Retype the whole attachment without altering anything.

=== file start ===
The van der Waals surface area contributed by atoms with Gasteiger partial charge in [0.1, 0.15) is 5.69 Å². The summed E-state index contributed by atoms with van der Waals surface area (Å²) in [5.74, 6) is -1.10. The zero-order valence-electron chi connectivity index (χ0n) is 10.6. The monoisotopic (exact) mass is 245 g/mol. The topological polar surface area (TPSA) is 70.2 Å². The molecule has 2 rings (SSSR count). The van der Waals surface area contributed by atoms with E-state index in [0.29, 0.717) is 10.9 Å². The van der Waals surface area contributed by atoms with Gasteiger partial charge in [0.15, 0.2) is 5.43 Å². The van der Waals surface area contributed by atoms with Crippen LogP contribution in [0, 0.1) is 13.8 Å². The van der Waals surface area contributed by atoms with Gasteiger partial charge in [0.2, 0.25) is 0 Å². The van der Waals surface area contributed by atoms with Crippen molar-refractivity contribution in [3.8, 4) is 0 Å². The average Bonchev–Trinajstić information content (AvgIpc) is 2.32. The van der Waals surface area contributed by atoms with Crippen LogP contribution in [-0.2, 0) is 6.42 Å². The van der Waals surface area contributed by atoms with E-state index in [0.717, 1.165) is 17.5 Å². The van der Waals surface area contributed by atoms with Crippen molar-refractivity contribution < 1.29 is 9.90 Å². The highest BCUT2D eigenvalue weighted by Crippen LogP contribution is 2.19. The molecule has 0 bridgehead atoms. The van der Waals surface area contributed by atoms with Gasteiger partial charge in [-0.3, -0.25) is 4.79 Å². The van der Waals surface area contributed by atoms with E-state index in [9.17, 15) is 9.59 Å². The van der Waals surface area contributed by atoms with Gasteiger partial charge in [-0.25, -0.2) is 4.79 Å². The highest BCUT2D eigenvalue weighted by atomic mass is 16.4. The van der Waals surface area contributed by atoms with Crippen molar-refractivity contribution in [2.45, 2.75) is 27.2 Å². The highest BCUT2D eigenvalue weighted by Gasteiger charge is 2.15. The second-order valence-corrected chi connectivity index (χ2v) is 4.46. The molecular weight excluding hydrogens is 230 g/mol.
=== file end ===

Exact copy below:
The van der Waals surface area contributed by atoms with Gasteiger partial charge in [0.1, 0.15) is 5.69 Å². The summed E-state index contributed by atoms with van der Waals surface area (Å²) in [5.74, 6) is -1.10. The zero-order valence-electron chi connectivity index (χ0n) is 10.6. The monoisotopic (exact) mass is 245 g/mol. The topological polar surface area (TPSA) is 70.2 Å². The molecule has 2 rings (SSSR count). The van der Waals surface area contributed by atoms with E-state index in [0.29, 0.717) is 10.9 Å². The van der Waals surface area contributed by atoms with Gasteiger partial charge in [0.15, 0.2) is 5.43 Å². The van der Waals surface area contributed by atoms with Crippen LogP contribution in [0, 0.1) is 13.8 Å². The van der Waals surface area contributed by atoms with Gasteiger partial charge in [0.2, 0.25) is 0 Å². The van der Waals surface area contributed by atoms with Crippen molar-refractivity contribution in [3.8, 4) is 0 Å². The average Bonchev–Trinajstić information content (AvgIpc) is 2.32. The van der Waals surface area contributed by atoms with Crippen LogP contribution in [-0.2, 0) is 6.42 Å². The van der Waals surface area contributed by atoms with E-state index in [0.717, 1.165) is 17.5 Å². The van der Waals surface area contributed by atoms with Crippen molar-refractivity contribution < 1.29 is 9.90 Å². The highest BCUT2D eigenvalue weighted by Crippen LogP contribution is 2.19. The molecule has 0 bridgehead atoms. The van der Waals surface area contributed by atoms with Gasteiger partial charge in [-0.3, -0.25) is 4.79 Å². The van der Waals surface area contributed by atoms with E-state index in [9.17, 15) is 9.59 Å². The van der Waals surface area contributed by atoms with Gasteiger partial charge in [-0.25, -0.2) is 4.79 Å². The highest BCUT2D eigenvalue weighted by atomic mass is 16.4. The van der Waals surface area contributed by atoms with Crippen molar-refractivity contribution in [2.45, 2.75) is 27.2 Å². The highest BCUT2D eigenvalue weighted by Gasteiger charge is 2.15. The second-order valence-corrected chi connectivity index (χ2v) is 4.46. The molecular weight excluding hydrogens is 230 g/mol.